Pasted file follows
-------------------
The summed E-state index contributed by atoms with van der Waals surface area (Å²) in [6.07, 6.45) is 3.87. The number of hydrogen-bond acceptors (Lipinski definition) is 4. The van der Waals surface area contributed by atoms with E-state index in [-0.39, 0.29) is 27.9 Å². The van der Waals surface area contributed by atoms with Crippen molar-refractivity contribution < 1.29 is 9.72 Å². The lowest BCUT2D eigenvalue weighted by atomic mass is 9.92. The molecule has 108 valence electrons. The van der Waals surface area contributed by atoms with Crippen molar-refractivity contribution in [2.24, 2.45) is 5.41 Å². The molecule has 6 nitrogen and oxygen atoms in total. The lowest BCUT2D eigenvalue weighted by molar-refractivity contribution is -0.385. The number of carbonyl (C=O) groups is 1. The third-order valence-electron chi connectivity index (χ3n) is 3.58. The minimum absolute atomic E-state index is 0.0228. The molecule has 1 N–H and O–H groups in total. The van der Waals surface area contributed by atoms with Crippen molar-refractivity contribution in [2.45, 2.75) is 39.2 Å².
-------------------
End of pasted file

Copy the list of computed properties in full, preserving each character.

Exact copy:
The summed E-state index contributed by atoms with van der Waals surface area (Å²) in [6.07, 6.45) is 3.87. The number of hydrogen-bond acceptors (Lipinski definition) is 4. The van der Waals surface area contributed by atoms with E-state index in [-0.39, 0.29) is 27.9 Å². The van der Waals surface area contributed by atoms with Crippen molar-refractivity contribution < 1.29 is 9.72 Å². The lowest BCUT2D eigenvalue weighted by atomic mass is 9.92. The molecule has 108 valence electrons. The van der Waals surface area contributed by atoms with Crippen molar-refractivity contribution in [2.24, 2.45) is 5.41 Å². The molecule has 6 nitrogen and oxygen atoms in total. The lowest BCUT2D eigenvalue weighted by molar-refractivity contribution is -0.385. The number of carbonyl (C=O) groups is 1. The third-order valence-electron chi connectivity index (χ3n) is 3.58. The minimum absolute atomic E-state index is 0.0228. The molecule has 1 N–H and O–H groups in total. The van der Waals surface area contributed by atoms with Crippen molar-refractivity contribution in [2.45, 2.75) is 39.2 Å².